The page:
RETURN VALUES The kproc_create(), kproc_resume(), and kproc_suspend() functions return zero on success and non-zero on failure.
EXAMPLES This example demonstrates the use of a struct kproc_desc and the functions kproc_start(), kproc_shutdown(), and kproc_suspend_check() to run the bufdaemon process. static struct proc *bufdaemonproc; static struct kproc_desc buf_kp = { "bufdaemon", buf_daemon, &bufdaemonproc }; SYSINIT(bufdaemon, SI_SUB_KTHREAD_BUF, SI_ORDER_FIRST, kproc_start, &buf_kp) static void buf_daemon() { ... /* * This process needs to be suspended prior to shutdown sync. */ EVENTHANDLER_REGISTER(shutdown_pre_sync, kproc_shutdown, bufdaemonproc, SHUTDOWN_PRI_LAST); ... for (;;) { kproc_suspend_check(bufdaemonproc); ... } }
ERRORS The kproc_resume() and kproc_suspend() functions will fail if: [EINVAL] The p argument does not reference a kernel process. The kproc_create() function will fail if: [EAGAIN] The system-imposed limit on the total number of processes under execution would be exceeded. The limit is given by the sysctl(3) MIB variable KERN_MAXPROC. [EINVAL] The RFCFDG flag was specified in the flags parameter.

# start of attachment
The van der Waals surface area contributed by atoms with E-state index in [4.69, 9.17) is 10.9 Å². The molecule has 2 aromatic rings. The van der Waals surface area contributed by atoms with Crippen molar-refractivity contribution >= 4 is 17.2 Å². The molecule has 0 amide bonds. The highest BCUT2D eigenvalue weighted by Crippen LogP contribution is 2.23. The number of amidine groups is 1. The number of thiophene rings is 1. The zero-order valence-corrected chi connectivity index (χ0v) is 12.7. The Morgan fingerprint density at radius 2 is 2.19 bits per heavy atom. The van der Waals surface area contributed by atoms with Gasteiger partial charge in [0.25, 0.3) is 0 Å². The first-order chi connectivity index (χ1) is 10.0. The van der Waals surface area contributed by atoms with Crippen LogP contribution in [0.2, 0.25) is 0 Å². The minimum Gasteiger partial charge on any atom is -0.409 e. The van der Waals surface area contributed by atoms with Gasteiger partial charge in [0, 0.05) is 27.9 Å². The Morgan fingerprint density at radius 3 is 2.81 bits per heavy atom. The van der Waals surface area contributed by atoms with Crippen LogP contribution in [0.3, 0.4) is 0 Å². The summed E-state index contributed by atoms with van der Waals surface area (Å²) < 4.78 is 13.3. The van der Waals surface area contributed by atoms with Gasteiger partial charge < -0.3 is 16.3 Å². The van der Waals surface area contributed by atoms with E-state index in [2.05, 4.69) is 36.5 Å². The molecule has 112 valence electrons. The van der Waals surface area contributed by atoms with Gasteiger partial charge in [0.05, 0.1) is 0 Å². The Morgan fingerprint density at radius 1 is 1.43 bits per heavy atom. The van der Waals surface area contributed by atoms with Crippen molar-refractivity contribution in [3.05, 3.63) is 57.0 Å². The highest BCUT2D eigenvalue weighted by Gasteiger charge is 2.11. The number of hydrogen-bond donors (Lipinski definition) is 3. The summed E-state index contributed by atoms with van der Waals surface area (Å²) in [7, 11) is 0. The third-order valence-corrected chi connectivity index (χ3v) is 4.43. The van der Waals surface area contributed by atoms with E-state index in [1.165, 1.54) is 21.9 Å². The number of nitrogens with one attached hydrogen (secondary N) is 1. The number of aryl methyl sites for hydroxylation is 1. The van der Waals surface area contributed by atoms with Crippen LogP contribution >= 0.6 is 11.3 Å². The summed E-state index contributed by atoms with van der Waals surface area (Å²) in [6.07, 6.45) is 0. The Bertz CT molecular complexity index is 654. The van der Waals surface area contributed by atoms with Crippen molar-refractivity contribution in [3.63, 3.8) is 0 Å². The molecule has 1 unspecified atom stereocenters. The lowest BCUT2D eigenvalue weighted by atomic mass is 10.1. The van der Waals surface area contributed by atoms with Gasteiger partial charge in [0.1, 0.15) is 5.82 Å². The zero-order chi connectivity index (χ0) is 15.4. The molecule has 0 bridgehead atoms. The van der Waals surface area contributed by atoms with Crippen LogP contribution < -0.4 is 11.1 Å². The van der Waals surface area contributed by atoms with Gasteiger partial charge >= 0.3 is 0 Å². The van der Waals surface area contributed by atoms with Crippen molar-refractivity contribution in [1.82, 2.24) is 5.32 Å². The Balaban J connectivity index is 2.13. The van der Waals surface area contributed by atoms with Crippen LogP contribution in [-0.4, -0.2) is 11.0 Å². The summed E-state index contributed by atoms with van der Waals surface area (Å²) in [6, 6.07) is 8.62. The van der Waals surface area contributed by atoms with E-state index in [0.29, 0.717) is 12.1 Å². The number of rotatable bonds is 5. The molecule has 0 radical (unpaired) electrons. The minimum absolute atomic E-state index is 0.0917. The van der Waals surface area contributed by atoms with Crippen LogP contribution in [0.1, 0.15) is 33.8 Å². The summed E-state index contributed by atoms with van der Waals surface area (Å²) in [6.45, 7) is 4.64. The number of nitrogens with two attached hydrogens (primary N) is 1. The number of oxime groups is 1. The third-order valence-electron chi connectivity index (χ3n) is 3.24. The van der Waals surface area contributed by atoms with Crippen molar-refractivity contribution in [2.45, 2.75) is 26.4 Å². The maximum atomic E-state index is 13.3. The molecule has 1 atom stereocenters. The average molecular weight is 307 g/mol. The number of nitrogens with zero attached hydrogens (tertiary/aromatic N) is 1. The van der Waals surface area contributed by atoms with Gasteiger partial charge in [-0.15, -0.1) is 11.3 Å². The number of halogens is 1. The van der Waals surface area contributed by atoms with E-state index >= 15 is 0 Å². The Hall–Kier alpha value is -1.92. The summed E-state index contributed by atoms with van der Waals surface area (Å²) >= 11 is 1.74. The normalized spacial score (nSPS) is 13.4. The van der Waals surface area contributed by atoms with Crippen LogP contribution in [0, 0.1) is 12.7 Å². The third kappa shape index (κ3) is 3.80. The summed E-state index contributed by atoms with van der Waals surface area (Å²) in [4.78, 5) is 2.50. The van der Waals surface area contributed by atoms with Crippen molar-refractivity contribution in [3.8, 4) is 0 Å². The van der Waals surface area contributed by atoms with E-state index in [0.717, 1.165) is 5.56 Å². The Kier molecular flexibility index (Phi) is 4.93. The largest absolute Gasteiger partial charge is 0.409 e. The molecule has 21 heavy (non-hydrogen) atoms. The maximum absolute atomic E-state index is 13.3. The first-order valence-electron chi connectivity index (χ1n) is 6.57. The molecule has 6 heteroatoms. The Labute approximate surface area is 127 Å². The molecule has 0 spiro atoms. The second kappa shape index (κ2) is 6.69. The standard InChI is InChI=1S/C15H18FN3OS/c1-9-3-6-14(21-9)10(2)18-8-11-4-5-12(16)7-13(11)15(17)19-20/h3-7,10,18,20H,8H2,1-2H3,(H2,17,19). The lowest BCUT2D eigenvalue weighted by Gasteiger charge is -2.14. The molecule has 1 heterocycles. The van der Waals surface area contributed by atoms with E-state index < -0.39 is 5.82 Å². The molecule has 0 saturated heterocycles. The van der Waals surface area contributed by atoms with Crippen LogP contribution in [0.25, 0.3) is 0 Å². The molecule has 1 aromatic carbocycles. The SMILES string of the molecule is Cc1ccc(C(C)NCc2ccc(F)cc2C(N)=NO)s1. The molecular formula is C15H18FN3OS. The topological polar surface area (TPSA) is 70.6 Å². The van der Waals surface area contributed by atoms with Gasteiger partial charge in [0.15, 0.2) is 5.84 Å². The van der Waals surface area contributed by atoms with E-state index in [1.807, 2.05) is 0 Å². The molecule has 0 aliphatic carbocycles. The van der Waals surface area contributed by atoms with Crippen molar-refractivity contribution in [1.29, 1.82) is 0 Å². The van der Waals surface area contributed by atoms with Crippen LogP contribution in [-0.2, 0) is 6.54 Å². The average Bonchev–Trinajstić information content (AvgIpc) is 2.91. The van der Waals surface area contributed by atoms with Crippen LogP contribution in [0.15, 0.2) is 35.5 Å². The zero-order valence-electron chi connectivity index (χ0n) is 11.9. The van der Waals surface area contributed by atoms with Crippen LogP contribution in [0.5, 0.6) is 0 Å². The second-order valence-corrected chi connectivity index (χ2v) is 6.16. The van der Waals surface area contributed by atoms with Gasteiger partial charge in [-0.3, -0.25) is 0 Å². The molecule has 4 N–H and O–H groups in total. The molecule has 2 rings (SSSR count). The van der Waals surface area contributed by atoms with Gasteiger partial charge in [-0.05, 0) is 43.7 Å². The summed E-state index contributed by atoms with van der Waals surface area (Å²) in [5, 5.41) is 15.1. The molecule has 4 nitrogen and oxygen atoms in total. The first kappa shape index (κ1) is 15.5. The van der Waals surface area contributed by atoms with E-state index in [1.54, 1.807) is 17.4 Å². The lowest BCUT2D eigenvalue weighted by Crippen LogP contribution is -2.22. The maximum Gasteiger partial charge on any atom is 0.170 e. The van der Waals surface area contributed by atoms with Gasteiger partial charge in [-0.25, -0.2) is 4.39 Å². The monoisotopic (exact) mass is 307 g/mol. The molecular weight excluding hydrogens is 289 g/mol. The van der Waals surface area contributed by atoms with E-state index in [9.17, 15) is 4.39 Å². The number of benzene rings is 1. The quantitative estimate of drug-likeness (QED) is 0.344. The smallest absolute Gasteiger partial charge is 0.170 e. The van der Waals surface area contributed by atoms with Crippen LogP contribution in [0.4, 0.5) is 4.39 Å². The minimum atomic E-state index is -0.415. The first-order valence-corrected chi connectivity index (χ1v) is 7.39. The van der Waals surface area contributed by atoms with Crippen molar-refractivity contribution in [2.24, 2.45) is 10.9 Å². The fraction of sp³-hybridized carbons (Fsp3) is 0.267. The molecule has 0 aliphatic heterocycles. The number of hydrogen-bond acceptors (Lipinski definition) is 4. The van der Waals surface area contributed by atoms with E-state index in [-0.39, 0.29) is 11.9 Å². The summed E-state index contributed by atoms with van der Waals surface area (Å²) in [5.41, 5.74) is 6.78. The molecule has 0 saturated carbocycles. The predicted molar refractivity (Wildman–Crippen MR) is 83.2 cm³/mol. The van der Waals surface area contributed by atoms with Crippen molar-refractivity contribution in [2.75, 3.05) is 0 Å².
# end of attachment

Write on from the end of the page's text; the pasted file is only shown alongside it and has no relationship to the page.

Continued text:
SEE ALSO rfork(2), exit1(9), kthread(9), SYSINIT(9), wakeup(9)
HISTORY The kproc_start() function first appeared in FreeBSD 2.2. The kproc_shutdown(), kproc_create(), kproc_exit(), kproc_resume(), kproc_suspend(), and kproc_suspend_check() functions were introduced in FreeBSD 4.0. Prior to FreeBSD 5.0, the kproc_shutdown(), kproc_resume(), kproc_suspend(), and kproc_suspend_check() functions were named shutdown_kproc(), resume_kproc(), shutdown_kproc(), and kproc_suspend_loop(), respectively. Originally they had the names kthread_*() but were changed to kproc_*() when real kthreads became available.
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kproc_suspend(9freebsd) referred by
refer to kproc(9freebsd) | kthread(9freebsd) | printf(9freebsd) | rfork(2freebsd) | sysctl(3freebsd) | SYSINIT(9freebsd) | tsleep(9freebsd) | wakeup(9freebsd)